Stopping benzodiazepine medications without medical detox can cause a number of unpleasant and serious side effects during the withdrawal phase. Benzodiazepines alter the brain’s chemistry, causing body and brain functions to slow down. Therefore, abruptly ceasing long-term benzodiazepine use can cause too dramatic a change in brain activity.
Benzodiazepines are prescription tranquilizers and sedatives — such as Valium, Ativan, Xanax, Tranxene, and Klonopin — that are used to treat mental health and sleep disorders such as anxiety and insomnia. This makes them prime candidates for substance abuse.
Benzodiazepines come in two forms. Some benzodiazepines act on your brain and body for longer than others: the half-life of each drug is a helpful way to understand how long a drug’s effects may last.
Short-acting benzos have a shorter half-life. This means that the drugs are processed and leave your body more quickly. Short-acting benzos have a higher risk of withdrawal symptoms, because your body has less time to adapt to working without the drug once you stop taking it.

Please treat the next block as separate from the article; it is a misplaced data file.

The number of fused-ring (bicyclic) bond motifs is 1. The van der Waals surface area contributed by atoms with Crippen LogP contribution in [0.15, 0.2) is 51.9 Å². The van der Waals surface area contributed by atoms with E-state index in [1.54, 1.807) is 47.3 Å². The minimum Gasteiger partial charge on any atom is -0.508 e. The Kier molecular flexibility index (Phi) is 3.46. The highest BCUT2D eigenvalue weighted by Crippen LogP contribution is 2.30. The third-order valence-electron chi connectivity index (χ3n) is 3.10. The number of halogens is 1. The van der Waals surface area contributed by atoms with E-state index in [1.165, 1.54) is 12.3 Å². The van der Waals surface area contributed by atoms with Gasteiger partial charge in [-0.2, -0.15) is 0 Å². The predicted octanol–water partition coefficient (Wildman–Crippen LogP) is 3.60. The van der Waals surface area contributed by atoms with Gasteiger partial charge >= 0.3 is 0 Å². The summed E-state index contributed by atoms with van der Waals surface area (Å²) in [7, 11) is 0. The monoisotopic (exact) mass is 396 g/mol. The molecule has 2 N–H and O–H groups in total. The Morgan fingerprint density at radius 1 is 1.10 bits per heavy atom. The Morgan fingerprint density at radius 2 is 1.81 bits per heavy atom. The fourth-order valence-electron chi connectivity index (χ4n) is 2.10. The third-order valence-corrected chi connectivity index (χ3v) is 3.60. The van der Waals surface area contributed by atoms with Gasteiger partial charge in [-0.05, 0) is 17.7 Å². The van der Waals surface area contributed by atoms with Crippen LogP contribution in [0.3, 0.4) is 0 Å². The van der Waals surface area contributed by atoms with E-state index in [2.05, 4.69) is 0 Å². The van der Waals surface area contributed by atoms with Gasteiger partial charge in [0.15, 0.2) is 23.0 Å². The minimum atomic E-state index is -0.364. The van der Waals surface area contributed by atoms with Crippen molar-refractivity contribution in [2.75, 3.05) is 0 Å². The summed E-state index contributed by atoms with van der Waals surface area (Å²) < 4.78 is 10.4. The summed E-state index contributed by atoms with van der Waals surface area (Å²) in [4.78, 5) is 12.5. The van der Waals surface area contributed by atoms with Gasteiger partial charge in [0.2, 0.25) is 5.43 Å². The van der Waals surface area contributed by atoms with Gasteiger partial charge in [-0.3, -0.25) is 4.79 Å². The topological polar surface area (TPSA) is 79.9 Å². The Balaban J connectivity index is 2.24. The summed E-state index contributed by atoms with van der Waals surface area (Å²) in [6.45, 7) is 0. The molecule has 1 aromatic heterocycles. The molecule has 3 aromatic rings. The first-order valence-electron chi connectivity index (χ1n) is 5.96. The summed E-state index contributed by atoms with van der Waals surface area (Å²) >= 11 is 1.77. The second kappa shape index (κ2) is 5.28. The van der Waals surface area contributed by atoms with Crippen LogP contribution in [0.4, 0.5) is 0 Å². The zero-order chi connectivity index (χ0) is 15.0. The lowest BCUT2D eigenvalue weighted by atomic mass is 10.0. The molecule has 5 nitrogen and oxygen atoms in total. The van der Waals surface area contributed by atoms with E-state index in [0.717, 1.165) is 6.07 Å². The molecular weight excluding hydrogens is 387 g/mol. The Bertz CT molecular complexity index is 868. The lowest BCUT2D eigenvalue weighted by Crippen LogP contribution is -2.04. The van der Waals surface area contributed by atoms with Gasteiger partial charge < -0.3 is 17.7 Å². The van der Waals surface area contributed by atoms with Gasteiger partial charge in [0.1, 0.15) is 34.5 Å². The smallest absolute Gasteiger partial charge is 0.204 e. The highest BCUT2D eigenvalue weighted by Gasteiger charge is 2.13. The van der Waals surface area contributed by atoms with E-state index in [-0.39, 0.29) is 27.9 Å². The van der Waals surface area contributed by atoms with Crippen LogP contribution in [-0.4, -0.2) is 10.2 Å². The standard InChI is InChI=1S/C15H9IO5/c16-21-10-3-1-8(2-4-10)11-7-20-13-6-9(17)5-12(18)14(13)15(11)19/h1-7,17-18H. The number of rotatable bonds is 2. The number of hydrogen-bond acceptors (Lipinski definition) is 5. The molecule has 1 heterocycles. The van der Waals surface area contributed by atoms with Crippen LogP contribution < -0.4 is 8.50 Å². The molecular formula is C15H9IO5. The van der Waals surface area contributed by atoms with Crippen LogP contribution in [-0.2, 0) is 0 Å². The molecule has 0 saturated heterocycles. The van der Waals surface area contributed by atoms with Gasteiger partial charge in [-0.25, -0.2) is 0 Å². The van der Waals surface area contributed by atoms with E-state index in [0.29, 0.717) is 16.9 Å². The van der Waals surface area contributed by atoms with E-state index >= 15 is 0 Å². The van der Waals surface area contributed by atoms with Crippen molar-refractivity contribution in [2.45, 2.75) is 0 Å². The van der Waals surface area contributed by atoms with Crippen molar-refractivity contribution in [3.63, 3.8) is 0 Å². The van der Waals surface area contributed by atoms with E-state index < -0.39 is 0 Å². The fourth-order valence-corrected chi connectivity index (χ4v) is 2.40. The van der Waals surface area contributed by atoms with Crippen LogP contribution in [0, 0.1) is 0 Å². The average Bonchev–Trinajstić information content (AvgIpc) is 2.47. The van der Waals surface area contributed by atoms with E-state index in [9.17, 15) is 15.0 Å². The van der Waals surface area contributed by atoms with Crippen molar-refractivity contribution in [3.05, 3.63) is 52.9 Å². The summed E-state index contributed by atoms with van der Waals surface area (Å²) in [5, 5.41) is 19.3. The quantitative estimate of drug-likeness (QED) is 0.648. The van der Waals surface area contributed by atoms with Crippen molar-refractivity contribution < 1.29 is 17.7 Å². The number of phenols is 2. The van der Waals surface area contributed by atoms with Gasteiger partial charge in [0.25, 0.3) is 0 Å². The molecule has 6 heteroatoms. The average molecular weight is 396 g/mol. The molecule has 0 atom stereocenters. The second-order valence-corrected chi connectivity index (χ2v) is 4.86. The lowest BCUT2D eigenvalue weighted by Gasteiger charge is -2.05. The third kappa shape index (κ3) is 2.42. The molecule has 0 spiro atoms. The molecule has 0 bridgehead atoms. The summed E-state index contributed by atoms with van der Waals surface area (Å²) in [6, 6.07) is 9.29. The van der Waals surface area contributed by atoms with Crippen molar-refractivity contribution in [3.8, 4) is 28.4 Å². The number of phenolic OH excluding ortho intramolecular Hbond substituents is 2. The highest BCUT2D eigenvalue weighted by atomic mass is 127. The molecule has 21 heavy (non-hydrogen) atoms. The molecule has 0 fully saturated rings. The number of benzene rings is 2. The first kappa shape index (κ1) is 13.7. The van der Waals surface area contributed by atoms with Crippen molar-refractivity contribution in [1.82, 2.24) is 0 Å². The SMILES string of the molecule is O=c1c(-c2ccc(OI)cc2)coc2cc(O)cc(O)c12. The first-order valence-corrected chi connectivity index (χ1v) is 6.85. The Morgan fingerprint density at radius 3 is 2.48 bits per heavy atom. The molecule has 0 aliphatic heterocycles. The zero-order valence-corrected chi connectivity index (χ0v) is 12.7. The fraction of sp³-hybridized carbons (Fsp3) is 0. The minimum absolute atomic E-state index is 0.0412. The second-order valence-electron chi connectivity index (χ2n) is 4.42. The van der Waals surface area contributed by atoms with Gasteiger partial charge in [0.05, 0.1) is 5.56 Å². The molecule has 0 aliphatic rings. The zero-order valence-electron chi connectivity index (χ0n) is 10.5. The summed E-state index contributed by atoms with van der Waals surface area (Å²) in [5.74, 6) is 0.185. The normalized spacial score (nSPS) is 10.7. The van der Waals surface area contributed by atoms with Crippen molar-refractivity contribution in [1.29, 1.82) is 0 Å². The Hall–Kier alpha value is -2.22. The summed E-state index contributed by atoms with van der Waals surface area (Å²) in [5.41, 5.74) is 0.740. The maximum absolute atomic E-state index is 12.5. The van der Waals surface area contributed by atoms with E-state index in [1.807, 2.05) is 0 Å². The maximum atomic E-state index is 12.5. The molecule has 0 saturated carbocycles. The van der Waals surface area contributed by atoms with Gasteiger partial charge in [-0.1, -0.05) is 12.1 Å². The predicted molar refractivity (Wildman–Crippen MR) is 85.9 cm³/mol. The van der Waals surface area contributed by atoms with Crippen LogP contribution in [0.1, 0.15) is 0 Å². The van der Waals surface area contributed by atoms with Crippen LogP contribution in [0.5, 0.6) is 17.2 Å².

Long-acting benzos have a longer half-life. This means that the drugs are processed by your body more slowly and take longer to leave the body. You’re more likely to experience a ‘hangover’ effect when taking these drugs.
Today, the mental health community uses the term hypnotic, sedative, or anxiolytic use disorder to describe benzodiazepine abuse or addiction. This term comes from a main mental health book for clinicians, the Diagnostic and Statistical Manual of Mental Disorders, 5th edition. In order to be diagnosed with a sedative use disorder, at least two of a possible 11 symptoms must manifest within the same 12- month period. The National Association of Addiction Professionals explains each symptom, five of which are paraphrased here: